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'Work smart' mantra mines innovation

Posted: 01 Aug 2007 ?? ?Print Version ?Bookmark and Share

Keywords:managing design engineers? improve productivity of engineers? innovation in electronic design?

As demands on engineers have gotten tougher, teams must learn that the 'work smarter' approach drives productivity and innovation as opposed to 'work harder.'

It's no secret that demands on engineers have gotten tougher. Moore's Law and design complexity continue their inexorable climb. Nanometer feature sizes demand the closer scrutiny of almost every aspect of design physics.

The new process drivers of consumer applications are incredibly sensitive to cost and time-to-market. As a result, the historical focus on productivity and innovation by engineering management has given way to an overriding emphasis on cost containment and outsourcing. Meanwhile, engineers are induced to surrender their role as an agent of improvement and innovation.

Symptomatic of these pressures on the electronics design community is an upsurge of "embattled engineers." EE Times' statistical research shows that the working conditions of engineers are considerably worse than those of a corresponding college-educated U.S. male.

As design teams hunker down to grind out new chips, they spend less time on improving their design capabilities. Consequently, productivity and innovation plummet over the long run. An MIT study on process improvement, "Nobody Ever Gets Credit for Fixing Problems That Never Happened," supports the observation that the short-term gain from requiring employees to "work harder" cannot match the long-term gain of a "working smarter" process improvement.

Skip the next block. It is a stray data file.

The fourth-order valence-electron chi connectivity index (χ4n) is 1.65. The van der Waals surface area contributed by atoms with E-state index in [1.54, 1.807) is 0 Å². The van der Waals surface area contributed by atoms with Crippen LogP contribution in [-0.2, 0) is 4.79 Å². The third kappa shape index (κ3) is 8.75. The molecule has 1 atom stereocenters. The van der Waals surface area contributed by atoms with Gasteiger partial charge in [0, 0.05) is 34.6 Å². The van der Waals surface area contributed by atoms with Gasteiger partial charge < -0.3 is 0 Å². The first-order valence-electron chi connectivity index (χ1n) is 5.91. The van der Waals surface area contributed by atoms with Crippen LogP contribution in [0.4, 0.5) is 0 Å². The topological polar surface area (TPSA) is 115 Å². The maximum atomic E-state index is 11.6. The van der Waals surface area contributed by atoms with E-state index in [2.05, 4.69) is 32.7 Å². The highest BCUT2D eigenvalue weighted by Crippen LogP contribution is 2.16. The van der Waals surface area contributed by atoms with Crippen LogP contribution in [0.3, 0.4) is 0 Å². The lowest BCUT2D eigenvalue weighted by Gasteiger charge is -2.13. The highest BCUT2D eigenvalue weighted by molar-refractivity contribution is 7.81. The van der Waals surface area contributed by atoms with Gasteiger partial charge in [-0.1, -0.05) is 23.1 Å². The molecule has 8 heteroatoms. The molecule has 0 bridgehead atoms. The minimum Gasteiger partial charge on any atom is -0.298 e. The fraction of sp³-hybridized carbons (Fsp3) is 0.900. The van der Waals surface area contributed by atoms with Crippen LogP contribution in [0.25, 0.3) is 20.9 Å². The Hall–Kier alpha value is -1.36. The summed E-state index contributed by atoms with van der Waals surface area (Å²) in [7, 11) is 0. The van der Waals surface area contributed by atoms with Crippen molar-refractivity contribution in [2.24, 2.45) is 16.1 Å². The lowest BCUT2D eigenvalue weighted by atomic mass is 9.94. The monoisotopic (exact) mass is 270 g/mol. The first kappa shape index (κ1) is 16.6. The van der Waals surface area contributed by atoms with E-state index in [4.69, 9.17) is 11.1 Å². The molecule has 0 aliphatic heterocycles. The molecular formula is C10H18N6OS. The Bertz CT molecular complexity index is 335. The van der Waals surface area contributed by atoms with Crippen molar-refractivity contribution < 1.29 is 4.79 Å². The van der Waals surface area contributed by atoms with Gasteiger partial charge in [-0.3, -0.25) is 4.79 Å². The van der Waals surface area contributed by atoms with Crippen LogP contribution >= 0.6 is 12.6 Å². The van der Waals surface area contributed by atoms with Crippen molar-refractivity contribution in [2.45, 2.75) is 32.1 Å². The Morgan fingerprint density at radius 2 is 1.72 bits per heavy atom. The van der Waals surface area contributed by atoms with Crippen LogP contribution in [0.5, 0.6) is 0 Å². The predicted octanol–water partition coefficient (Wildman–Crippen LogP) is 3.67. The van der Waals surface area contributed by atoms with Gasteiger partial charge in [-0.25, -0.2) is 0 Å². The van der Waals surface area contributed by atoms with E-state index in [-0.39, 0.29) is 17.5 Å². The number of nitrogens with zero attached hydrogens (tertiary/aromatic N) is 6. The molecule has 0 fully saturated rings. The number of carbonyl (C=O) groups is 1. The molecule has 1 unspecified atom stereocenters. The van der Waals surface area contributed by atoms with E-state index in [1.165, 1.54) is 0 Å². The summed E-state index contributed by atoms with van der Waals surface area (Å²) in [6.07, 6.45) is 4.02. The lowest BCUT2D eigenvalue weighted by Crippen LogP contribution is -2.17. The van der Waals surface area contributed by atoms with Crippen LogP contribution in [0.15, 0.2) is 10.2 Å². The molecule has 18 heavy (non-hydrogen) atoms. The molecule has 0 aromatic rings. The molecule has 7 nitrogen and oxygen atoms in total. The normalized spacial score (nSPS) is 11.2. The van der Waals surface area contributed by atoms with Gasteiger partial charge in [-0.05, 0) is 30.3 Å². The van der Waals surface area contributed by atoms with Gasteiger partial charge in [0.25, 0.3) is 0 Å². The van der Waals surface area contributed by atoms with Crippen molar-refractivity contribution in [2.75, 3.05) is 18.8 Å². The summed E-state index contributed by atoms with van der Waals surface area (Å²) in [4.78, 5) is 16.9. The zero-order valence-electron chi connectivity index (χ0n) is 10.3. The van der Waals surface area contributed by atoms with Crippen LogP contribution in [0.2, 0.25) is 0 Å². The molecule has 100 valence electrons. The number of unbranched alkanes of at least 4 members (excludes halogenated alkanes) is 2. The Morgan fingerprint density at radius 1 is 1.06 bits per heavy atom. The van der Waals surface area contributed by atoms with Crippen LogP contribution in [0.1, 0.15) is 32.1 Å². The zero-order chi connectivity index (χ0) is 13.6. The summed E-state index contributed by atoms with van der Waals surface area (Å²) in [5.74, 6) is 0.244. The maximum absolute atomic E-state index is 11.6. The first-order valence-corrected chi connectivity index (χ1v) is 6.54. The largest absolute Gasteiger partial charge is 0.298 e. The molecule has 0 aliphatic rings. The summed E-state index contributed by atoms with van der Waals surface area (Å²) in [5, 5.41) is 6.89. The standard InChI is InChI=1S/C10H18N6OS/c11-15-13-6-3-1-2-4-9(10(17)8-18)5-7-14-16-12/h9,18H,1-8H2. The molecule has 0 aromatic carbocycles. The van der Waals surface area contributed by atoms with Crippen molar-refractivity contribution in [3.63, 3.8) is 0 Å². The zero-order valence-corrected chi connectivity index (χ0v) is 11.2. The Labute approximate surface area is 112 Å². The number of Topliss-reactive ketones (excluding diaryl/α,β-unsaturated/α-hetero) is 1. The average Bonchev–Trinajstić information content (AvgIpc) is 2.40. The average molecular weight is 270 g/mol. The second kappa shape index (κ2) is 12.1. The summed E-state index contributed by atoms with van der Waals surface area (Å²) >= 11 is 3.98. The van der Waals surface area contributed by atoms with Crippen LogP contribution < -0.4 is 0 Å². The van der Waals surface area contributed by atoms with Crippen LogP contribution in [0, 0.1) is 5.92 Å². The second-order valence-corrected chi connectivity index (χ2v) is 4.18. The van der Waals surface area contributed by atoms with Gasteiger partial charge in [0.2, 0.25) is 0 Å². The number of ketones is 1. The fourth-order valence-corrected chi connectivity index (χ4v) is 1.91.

Projects that depend on a "work harder" vs. a "work smarter" approach tend to see more schedule surprises. These studies suggest that those IC companies that drive engineers to work harder with outdated EDA tools are likely to experience a reduction in productivity and innovation capability.

A by-product of tighter schedules and budgets is the decrease in collaborative dialogue with engineering management. Engineering teams have the ingenuity to make magic happen if empowered and equipped to do so. Engineers who used to lead breakthroughs in productivity by taking risks and succeeding, however, now find it taboo to discuss solutions "outside the box" with management, especially when new spending or tooling is involved.

Somewhere along the way, people have forgotten that innovation and productivity are cornerstones of electronics design that dramatically impact corporate competitiveness. Engineers and engineering management can give frank, substantive conversations about factors affecting engineering productivity.

This means engineers should persistently voice scheduling and risk realities while offering suggestions for improving capabilities. Senior management needs to hear engineers' good judgment, as opposed to a lot of data-on design, schedule and EDA tool alternatives.

On the other hand, managers should recognize and reward engineers who take the initiative to advance design methodologies and to learn new skills, rather than those who simply work overtime to bail out delayed projects. And they should schedule time between projects to evaluate and select new design tools, and for engineers to be trained and to hone their new skills.

Long-term productivity gains happen when organizations make a conscious effort to retool their engineers and reward process improvements. The result is sustainable innovation in design.

- Kathryn Kranen
President and CEO, Jasper Design Automation Inc.

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